There is just something about being a girl that's making me go sour. Maybe its not so much being a girl as being a girl friend. I felt like the third wheel around the boys this weekend. I'm not the type to get resentful easily, so it isn't a problem. But I was surprised to realize I was uneasy.

I didn't feel like either guy was tired of having me around or anything. I think it is just that I accept Mike has a life apart from me. Seeing him with one of his buddies placed him out of context. Also, since we are generally one of those sickening lovey-dovey kinds of couples, I was self conscious about affection. It seemed like high school again. Next time I get together with Steph I'll have to ask her if she's going thru a kind of deja vu also. Its probably just me because I tend to live a small life. Most of my friends have been situational. I hang out with Bob or sometimes visit with folk from work. Mostly I focus on them and what they think about things. Just like school, when we had lunch room friends. Now that I'm older and my kids are requiring less actual attention I feel the lack of relaxed easy going pals.

Mike has those in spades. The interesting thing is, he doesn't care. I suspect that this is because he is far more interesting than I am. I want outside stimulation. I love stories and "OMG, you won't believe this!" Mike is bored by that. Possibly its because amazing things happen to him all the time. He just wants to come home and relax. I want to mix it up. I like to be entertained.

I love the stories people relish telling. When I was doing massage and a man would get self conscious about his relaxation response, I would ask him about the first time he fell in love. It was amazing to see the change that would come over him. His face would soften and I would hear stories that always emphasized the beauty in people. Also, erections just disappeared. I loved that kind of work. It was a little bit sneaky. Thinking happy thoughts makes people happy. It built my rep as a great massage therapist, so I won't complain.

It seems that the error is most likely with me. It most likely wasn't that the dynamic was thrown off as much as I can't help being a girl. A very silly girl.

Monday, June 16, 2008


Hiking has been looming large in my life as of late. I think I'll get one of those topo maps of the mountains surrounding Salt Lake. That way I can stick a pin in all the trails I'm coming to recognize. It will take me decades to explore even half of them.
The one thing I have learned about the local hiking trails is that they make me lonesome for southern Utah.
I didn't expect to miss it so much. I don't think I even really liked living there. But each morning I wake up listening for coyotes and if I'm up early enough, looking for stars. I miss the cat piss smell of the desert after a rain. I miss the thick grainy dust you could grind in your teeth, all red and sandy. Here dust is ugly grey. Its someone else's dirt. I miss the mud so thick it would suck your shoes off if you tried to cross it. I miss lightening storms and the smell of rain drifting across the desert with a lushness of cool. I miss the sudden smell of alfalfa and sound of farming sprinklers. I miss livestock. I miss the way they smell and especially they way they sound. I miss the clank of bells and chewing and lowing. I miss the call of peacocks. I miss the whine of a lone truck on the highway. I miss the hiking in the coolness of a pine forest. I miss the knee high grass of mountain meadows and sponginess of unexpected waterways. I almost never hear the hum of insects any more.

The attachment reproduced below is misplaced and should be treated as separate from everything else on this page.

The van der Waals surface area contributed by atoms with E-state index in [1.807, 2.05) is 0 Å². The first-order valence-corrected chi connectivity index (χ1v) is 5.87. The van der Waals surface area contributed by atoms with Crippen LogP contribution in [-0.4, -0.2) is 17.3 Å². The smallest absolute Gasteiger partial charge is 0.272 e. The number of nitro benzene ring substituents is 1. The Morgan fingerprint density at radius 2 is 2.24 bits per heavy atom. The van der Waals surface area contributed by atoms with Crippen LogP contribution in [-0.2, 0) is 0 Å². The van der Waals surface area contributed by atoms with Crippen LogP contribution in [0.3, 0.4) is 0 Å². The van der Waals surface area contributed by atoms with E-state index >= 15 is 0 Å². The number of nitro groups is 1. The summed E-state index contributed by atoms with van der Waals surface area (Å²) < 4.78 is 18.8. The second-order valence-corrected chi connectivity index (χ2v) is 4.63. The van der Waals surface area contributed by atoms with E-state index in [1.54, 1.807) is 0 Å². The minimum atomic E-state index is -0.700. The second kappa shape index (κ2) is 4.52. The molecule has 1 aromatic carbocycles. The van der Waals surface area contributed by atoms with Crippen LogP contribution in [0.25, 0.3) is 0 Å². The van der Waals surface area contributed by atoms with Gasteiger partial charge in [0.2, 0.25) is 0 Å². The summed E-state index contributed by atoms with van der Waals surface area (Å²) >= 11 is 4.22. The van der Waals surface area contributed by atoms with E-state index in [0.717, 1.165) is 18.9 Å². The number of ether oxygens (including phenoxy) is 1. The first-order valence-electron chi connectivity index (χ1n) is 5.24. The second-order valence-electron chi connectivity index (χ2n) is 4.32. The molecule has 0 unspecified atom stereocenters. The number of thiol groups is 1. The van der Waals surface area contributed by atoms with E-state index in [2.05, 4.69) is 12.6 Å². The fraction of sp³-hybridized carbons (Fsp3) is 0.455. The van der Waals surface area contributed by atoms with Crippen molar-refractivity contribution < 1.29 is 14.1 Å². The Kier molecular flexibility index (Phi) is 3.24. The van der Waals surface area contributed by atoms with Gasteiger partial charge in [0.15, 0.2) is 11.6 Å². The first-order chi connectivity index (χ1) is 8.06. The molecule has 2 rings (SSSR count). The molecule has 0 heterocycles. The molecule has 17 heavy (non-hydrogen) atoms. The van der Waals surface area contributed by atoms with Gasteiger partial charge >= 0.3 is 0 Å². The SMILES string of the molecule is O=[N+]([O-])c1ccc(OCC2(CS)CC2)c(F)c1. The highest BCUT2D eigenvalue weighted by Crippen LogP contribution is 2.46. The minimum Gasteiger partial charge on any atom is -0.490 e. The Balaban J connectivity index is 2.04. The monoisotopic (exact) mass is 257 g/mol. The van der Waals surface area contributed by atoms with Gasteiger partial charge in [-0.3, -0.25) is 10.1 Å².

There is too much of everything in a city. There's too much money and noise and dirt. Theres too much demanding my time.
I love it here to, though. Against all odds I'm finding myself a part of this valley filled with strangers. I chat with the woman in the grocery store about the heavenly scent of ripe fresh tomatoes. I know the clerk at my local gas station. The faces in my neighborhood are familiar, if not well known. I like that. Sometimes, in the country, people get to know you too well. Actually I don't believe that. I don't think people can get to know each other too well. But in the city, it seems, people are more forgiving. There is so much more that requires patience, if not attention. Lines are longer, traffic is bigger, you don't even know the name of your mailman.

When I was growing up I wanted to get as far away from southern Utah as possible. I wanted to go somewhere where people did important things. I wanted to mingle with people like me, or like I thought I was. I thought a lot more of myself than there turned out to be.

Now all I really want is to go home. I want to live out on the road to the dump or something like it in a little desert town. I want the mountains and creeks and canyons and coolness to be 20 minutes away. I don't mind if the only grocery store in town closes at 8 p.m. on a Saturday night and isn't open at all on Sunday. I want to hear crickets and domestic geese and chickens. I want to hear coyotes call on a lonely evening and see jack rabbits fly across the road in front of my car. I want big hunks of red sandstone stained black with weather to lay down on when the sun is high in a pale blue sky. I want wood to chop and garden hoses gushing well water to grow my tomatoes. I want a clothesline so I can dry my clothes in all that beauty and then wear it on my back.

Tuesday, June 10, 2008


I learned something today. True, I learn something most days, but today I learned that current law doesn't necessarily hold the idea that we own our bodies.

Apparently this thought was codified in 1976. It pertains to discoveries made from donated and excised tissues. Basically the idea is that once something is drawn out or cut off, it becomes the property of whomever it was that did the drawing/cutting or agents acting for another entity. This is basically the reason that medical research and development can move forward.

What an interesting concept. Firstly, as a feminist I can't help but think how this idea can be applied to a woman's right to chose when or if to become a parent. I'll assume that it isn't practical to do so because it hasn't. I haven't read the pertinent court cases lately but I seem to remember that the primary reason a woman is allowed abortion is to guarantee her right to privacy, not because she has right to rule over her own body.

So I guess its time to read some John Locke. I remember him from college classes. I can't believe that something as contemporary as current medical research is governed by law that predates the Constitution. I could understand it as a basis for newer rulings, much as we think back to the Magna Carta as a basis for individual rights and protections, but there has been at least hundreds of cases and interpretations that add to it.

As a consumer this approach makes me afraid.

A few years ago The Onion ran an article explaining that Microsoft had patented 1s and 0s. As far as I know patenting natural processes and genetic information is the closest thing to that spoof.